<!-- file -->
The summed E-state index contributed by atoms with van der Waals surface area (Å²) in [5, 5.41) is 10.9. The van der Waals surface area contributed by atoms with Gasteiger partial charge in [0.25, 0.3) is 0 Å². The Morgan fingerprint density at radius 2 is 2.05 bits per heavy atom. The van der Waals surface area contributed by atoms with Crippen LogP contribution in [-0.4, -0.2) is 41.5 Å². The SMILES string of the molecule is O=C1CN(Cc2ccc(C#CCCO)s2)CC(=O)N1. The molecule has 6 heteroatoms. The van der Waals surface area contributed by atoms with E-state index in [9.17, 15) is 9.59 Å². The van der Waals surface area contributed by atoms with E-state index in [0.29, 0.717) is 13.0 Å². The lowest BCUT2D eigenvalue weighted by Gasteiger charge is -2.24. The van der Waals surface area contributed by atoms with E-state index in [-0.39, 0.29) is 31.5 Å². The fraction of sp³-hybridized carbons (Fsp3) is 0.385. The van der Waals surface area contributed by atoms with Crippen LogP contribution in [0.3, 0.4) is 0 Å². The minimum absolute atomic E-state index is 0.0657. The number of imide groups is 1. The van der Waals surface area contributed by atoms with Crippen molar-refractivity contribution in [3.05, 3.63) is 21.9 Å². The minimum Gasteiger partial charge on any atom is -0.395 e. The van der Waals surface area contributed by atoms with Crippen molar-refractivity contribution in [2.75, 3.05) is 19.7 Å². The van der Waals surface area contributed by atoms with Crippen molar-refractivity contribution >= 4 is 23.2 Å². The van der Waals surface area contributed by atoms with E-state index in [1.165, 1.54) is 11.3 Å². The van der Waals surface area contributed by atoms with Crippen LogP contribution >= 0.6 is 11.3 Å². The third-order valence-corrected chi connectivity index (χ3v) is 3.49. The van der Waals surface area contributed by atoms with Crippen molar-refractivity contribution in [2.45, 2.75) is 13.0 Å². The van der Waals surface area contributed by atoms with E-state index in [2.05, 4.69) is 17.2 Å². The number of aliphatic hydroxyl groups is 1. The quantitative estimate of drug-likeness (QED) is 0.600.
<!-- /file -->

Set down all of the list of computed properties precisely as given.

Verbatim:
The summed E-state index contributed by atoms with van der Waals surface area (Å²) in [5, 5.41) is 10.9. The van der Waals surface area contributed by atoms with Gasteiger partial charge in [0.25, 0.3) is 0 Å². The Morgan fingerprint density at radius 2 is 2.05 bits per heavy atom. The van der Waals surface area contributed by atoms with Crippen LogP contribution in [-0.4, -0.2) is 41.5 Å². The SMILES string of the molecule is O=C1CN(Cc2ccc(C#CCCO)s2)CC(=O)N1. The molecule has 6 heteroatoms. The van der Waals surface area contributed by atoms with E-state index in [9.17, 15) is 9.59 Å². The van der Waals surface area contributed by atoms with E-state index in [0.29, 0.717) is 13.0 Å². The lowest BCUT2D eigenvalue weighted by Gasteiger charge is -2.24. The van der Waals surface area contributed by atoms with E-state index in [-0.39, 0.29) is 31.5 Å². The fraction of sp³-hybridized carbons (Fsp3) is 0.385. The van der Waals surface area contributed by atoms with Crippen LogP contribution in [0.3, 0.4) is 0 Å². The minimum absolute atomic E-state index is 0.0657. The number of imide groups is 1. The van der Waals surface area contributed by atoms with Crippen molar-refractivity contribution in [3.05, 3.63) is 21.9 Å². The minimum Gasteiger partial charge on any atom is -0.395 e. The van der Waals surface area contributed by atoms with Crippen molar-refractivity contribution in [2.75, 3.05) is 19.7 Å². The van der Waals surface area contributed by atoms with Crippen molar-refractivity contribution >= 4 is 23.2 Å². The van der Waals surface area contributed by atoms with E-state index in [1.165, 1.54) is 11.3 Å². The van der Waals surface area contributed by atoms with Crippen LogP contribution >= 0.6 is 11.3 Å². The third-order valence-corrected chi connectivity index (χ3v) is 3.49. The van der Waals surface area contributed by atoms with Crippen molar-refractivity contribution in [2.45, 2.75) is 13.0 Å². The van der Waals surface area contributed by atoms with E-state index in [2.05, 4.69) is 17.2 Å². The number of aliphatic hydroxyl groups is 1. The quantitative estimate of drug-likeness (QED) is 0.600.